Raspberry Pi Pico LED Badge

This project involves soldering. If you have little or no experience with soldering, make sure you have someone you trust walking you through the project. Always be in a properly ventilated environment when soldering, as it may release toxic fumes into the air.

Raspberry Pi Pico LED Badge

This project involves soldering. If you have little or no experience with soldering, make sure you have someone you trust walking you through the project. Always be in a properly ventilated environment when soldering, as it may release toxic fumes into the air.

Supplies

What you’ll need:

– Raspberry Pi Pico

– About 30 LEDs, any color

– A piece of cardboard, it doesn’t have to be pretty as we are just using it as a template

– Power source, you can also just use the Micro USB cable and a battery pack

Tools you’ll need:

– Soldering Iron + Solder

– Pencil

– Micro USB cable

– A computer for programming the Pico

– (Prefered) A helping hands device for holding LEDs to solder

Step 1: Trace the Rough Outline of the Pico

Trace the Rough Outline of the Pico

Place the Pico in the middle of the cardboard and trace.

Step 2: Mark LED Positions

Mark LED Positions

Measure out from the outline 1cm and make a mark, then extend the mark out all the way across the cardboard. Repeat that for all 4 sides. Then, on those lines you just made, starting from the corner where the lines intersect, make a mark every 1cm.

Step 3: Poke Out Each of the Holes

Poke Out Each of the Holes

On each of the intersects, use a pencil to poke a hole through the cardboard.

Step 4: Place the LEDs

Place the LEDs

There are 2 legs on each LED, one of which is longer than the other. The long leg is + power, and the shorter one is – power. For our case, we want the long leg facing towards the center Pico outline. Put the Pico in the middle of the original outline (I used some double-sided tape to help keep it in place) and start placing the LEDs. Bend the long legs into the gold pins, in the position shown in the last photo. Some of the LED legs may need to be lengthened to fit into place, see the next step for that. As you go, make sure none of the legs are touching each other, and have at least a moderate gap.

Step 5: Lengthening LED Legs

Lengthening LED Legs

Some of the legs of the LEDs may need to be longer in order to make the gap. In this case, I used some leads from some old resistors and held the LED and extra lead length in a helping hands device, and soldered the gap between them. It may take a couple of tries to get this right.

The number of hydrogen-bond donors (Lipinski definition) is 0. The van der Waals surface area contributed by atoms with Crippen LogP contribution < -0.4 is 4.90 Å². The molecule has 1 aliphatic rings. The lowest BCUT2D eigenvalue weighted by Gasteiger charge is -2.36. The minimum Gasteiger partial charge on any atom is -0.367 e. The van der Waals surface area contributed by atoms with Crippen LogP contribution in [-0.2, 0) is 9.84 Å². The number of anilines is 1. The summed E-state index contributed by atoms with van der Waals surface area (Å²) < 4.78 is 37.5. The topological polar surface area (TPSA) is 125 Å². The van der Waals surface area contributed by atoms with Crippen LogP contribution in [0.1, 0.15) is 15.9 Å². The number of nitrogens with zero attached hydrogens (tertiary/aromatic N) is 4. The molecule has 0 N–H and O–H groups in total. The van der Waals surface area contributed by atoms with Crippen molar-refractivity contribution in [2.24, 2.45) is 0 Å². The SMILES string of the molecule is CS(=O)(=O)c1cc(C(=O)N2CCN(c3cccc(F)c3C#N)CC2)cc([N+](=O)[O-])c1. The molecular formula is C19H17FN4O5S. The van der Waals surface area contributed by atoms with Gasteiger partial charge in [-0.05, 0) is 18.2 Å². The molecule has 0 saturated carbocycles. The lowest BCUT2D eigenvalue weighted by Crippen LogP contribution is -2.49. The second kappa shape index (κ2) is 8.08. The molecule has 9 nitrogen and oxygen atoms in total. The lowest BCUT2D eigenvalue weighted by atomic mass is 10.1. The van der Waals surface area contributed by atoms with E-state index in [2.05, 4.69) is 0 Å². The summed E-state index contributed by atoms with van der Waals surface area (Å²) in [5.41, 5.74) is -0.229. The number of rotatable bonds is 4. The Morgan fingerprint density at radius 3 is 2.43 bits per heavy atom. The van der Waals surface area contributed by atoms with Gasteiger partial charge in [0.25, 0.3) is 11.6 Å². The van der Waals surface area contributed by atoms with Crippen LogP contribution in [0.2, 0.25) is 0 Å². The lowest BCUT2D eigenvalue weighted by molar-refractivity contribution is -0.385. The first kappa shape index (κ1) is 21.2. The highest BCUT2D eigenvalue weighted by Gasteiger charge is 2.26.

Step 6: Soldering It All Together

Soldering It All Together

Once you have everything in place in your template, you can start soldering. I recommend soldering all of the ground leads together first, then soldering the positive leads (and main ground lead) to the board.

Step 7: Programming the Board

Programming the Board

Now that you have the hardware mostly completed, we can move on to creating the software. The Pico has a variety of different ways to program it, but for this, we will be using MicroPython. To set that up, follow the guide from Raspberry Pi: https://projects.raspberrypi.org/en/projects/getti…

For our base code, we will be defining the pins we are using as well as a setLED() function.

from machine import Pin, PWM
from time import sleep

# Pins that the LEDs are connected to, starting from top left and moving clockwise.
pins = [28, 1, 0, 3, 4, 5, 7, 9, 10, 11, 12, 13, 14, 15, 16, 17, 18, 19, 20, 22, 26, 27]
pinsObjects = []

for pin in pins:
    pinsObjects.append(PWM(Pin(pin, Pin.OUT)))

for pin in pinsObjects:
    pin.freq(1000)

def setLED(pos, brightness):
    brightness %= 1
    brightness = minZero(round(brightness * 65025))
    pinsObjects[pos].duty_u16(brightness)

def minZero(num):
    if (num < 0):
        num = 0

    return num

Step 8: Making Patterns

Now that we have our base code defined, we can make some different patterns for our badge. A simple one we can make is just a chase sequence. This is not even close to the limit on what you can make with this, and I challenge you to go beyond and make your own patterns and experiment.

def flipFlop(on, every):
    for pin in range(len(pinsObjects)):
        if (pin % every == on):
            # Set LED to 5% brightness
            setLED(pin, 0.05)
        else:
            # Set LED to 0% brightness
            setLED(pin, 0)


while True:
    ran = 11

    for i in range(ran):
        flipFlop(i, ran)
        sleep(0.1)

Step 9: Go on and Create!

This is barely scratching the surface on what you can do with a Pico, and now it’s time for you to dive into that and see what you can create!

Source: Raspberry Pi Pico LED Badge

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